Errett Loban Cord was the man responsible for the Duesenberg Model J. He had been unsuccessful in several business ventures before realizing his talents as a salesman. Cord joined the ailing Auburn Company and helped turn the company around. E.L. Cord capitalized upon Duesenberg's reputation as a prominent and successful builder of racing cars coupled with Fred Duesenberg's talents as an engineer.
The Model J made its debut at the 1928 New York Automobile Salon. It was constructed atop of a conventional leaf-sprung ladder type frame. Solid axles could be found in both the front and rear. The car was elegant, luxurious, and mechanically advanced. To help keep the car in the drivers control, 15-inch hydraulically operated drum brakes could be found on all four corners. Under the long and graceful hood was a 420 cubic-inch double-overhead camshaft engine that was capable of producing over 260 horsepower. the power was sent to the rear wheels through a three-speed manual gearbox.
Top coachbuilders of the time were tasked with creating the custom bodies for these vehicles. Names such as Murphy, LeBaron, Castagna, Hibbard & Darrin, and Franay and Brunn were given the opportunity to sculpture a body on the 142.5- or 153.5-inch chassis. The cost of owning one was very steep; the cost of a rolling chassis was about $8500 which was well above the cost of most automobiles at the time. The body would drive that figure even further.
Chassis number 2550 is one of only three Model J's with a Riviera Phaeton body by Brunn. It was the first four-door convertible to have a fold down top that could be completely concealed when folded. When the top was lowered, the rear body section could be tilted back to allow the top to fold and be stowed away.
This car is believed to have been constructed near the close of 1933. Since new, the car has had several owners. The original engine is believed to have been J521 but has since been replaced with J440. It has been treated to a comprehensive restoration since new. It was disassembled to its bare chassis with all of the mechanical components being rebuilt and properly finished. During the rebuild, it was brought back to its factory condition.
This car was offered for sale at the 2006 Gooding & Company Auction held in Pebble Beach. It was estimated to sell for $1,000,000 - $1,400,000. All of the proceeds from the sale of this vehicle went to the Ministrelli Women's Heart Center at Beaumont Hospital, Royal Oak, Michigan. It was offered without reserve.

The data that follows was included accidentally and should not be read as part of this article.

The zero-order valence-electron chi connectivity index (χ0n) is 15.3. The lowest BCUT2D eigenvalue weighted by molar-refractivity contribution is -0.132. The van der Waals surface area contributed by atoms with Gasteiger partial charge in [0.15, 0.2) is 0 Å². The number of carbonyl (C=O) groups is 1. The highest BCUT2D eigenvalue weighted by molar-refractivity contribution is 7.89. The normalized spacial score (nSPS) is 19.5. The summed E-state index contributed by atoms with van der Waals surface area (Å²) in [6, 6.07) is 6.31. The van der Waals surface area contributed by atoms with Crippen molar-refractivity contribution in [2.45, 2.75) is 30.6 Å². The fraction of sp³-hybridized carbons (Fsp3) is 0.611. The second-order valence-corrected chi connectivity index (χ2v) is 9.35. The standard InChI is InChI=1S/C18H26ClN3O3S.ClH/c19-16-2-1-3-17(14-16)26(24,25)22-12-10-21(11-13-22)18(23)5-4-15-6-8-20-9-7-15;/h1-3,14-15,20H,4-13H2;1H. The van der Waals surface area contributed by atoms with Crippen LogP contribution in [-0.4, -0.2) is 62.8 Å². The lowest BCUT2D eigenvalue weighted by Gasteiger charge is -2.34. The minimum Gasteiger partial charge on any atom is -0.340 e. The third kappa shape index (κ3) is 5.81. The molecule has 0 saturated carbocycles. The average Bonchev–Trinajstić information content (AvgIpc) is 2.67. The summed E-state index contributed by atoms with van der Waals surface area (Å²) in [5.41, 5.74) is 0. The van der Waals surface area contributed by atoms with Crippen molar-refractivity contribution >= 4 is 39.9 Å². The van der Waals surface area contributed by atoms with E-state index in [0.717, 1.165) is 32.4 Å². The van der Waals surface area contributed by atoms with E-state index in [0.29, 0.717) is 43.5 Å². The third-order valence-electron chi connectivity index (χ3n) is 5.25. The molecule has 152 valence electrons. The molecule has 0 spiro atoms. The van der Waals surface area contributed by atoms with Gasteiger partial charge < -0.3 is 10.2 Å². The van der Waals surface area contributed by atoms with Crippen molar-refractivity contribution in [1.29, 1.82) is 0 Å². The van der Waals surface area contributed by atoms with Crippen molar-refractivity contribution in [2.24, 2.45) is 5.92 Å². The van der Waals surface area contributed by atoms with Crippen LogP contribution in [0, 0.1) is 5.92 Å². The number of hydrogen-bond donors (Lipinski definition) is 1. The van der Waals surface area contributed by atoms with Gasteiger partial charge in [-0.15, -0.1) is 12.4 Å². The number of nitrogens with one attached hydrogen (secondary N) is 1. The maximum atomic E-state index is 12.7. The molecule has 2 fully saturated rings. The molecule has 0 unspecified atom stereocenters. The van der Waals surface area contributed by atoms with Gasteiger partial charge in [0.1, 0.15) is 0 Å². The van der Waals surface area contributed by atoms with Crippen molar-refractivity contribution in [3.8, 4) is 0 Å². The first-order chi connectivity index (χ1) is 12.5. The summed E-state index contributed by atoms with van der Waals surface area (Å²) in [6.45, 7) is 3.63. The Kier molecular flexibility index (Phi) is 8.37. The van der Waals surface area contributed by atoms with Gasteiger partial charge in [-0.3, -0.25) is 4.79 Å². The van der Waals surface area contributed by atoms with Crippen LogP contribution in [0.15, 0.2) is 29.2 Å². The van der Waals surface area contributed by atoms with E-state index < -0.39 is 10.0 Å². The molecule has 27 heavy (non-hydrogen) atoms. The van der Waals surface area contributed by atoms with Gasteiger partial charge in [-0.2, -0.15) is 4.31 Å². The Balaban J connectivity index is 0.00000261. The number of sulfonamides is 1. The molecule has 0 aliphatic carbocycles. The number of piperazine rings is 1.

Since there was no reserve placed on the vehicle, the winning bidder has the potential to walk away from the sale with an offer lower than the vehicles estimated value. However, the vehicle was sold within the estimated value, selling for $1,210,000.
Conceived and executed to be superlative in all respects, the Model J was introduced at the New York Auto Salon on December 1, 1928. It was powered by a straight-eight engine with double overhead camshafts and four valves per cylinder. Displacing 420 cubic-inches, the motor made 265 horsepower. This was later increased to 320 horsepower for the Model SJ, thanks to a centrifugal supercharger.
The new Duesenberg was tailor-made for the custom body industry. While most of the leading coachbuilders clothed the mighty J, many modern observers believe it was Brunn & Company who best combined exceptional design with outstanding build quality. One of the most remarkable designs of the era was its Riviera Phaeton body, a convertible sedan with a completely disappearing top that stowed in a compartment hinged at the rear bumper. It is that very coachwork that this example is fitted with.
Because this Duesenberg was one of only three Model J's fitted with a Riviera Phaeton body by Brunn, it is likely that this was the car built in late 1933 as the 1934 show car. This model was the first four-door convertible to have its top completely concealed when folded; the rear body section tilted back, allowing the top to be folded and then concealed once that rear section was lowered.Also photographed at :